7. Assessment of unregistered person:Where the registration of a taxable person has been cancelled or taxable person fails to obtain registration even though liable to do so and there exists a tax liability and it has not been paid off yet, then the officer can initiate the assessment as per Section 63 of the CGST Act.

Advance Ruling under GST

What is Advance Ruling?

An advance ruling is a written interpretation of tax laws provided by the authority or appellate authority of advance ruling to an applicant on matters or questions specified in Section 97(2) or Section 100(1) of the CGST Act in relation to the supply of goods or services or both being undertaken or proposed to be undertaken by the applicant.

Why is an advance ruling necessary for GST?

GST is a big-tax reform. There are continuous amendments made in the act and rules and regulations. Sometimes there is not much clarity as to the applicability of the provisions in a particular circumstance. Also, when the act was initially rolled out, not many people were aware of this and hence the concept of the advance ruling was bought under the GST Act.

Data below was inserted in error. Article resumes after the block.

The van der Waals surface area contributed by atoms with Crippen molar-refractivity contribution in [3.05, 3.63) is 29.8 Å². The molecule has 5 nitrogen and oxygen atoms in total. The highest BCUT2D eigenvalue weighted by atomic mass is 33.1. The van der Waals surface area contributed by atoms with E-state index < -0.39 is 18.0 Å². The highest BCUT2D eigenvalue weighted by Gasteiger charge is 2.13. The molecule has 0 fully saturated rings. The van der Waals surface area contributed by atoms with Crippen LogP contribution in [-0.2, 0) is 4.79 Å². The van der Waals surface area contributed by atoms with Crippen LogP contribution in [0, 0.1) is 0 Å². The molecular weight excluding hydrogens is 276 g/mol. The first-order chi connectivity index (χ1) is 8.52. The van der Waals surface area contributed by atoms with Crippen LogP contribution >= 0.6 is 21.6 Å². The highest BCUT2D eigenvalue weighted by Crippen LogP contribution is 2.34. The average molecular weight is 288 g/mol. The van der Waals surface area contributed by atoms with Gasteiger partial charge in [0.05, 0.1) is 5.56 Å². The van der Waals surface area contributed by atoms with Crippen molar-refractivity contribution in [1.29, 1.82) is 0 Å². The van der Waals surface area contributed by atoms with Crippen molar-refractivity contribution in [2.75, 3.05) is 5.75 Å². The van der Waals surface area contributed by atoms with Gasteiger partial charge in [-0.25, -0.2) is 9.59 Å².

Not to forget, GST being a self-assessment tax regime makes it more vital to establish an authority that could provide more clarity as to the provisions.

Practical benefits of the advance ruling:

  1. By ruling out the uncertainties and providing a better understanding and interpretation of the provisions for the activities proposed to be undertaken by the applicant.
  2. It attracts Foreign Direct Investments (FDI).
  3. It reduces litigation
  4. It increases transparency in an inexpensive manner.

Under what situation applicant can ask for an advance ruling:

An applicant who is desirous of obtaining an advance ruling, may make an application in the prescribed form and manner and accompanied by such fees as may be prescribed. The questions on which advance ruling can be sought is as follows: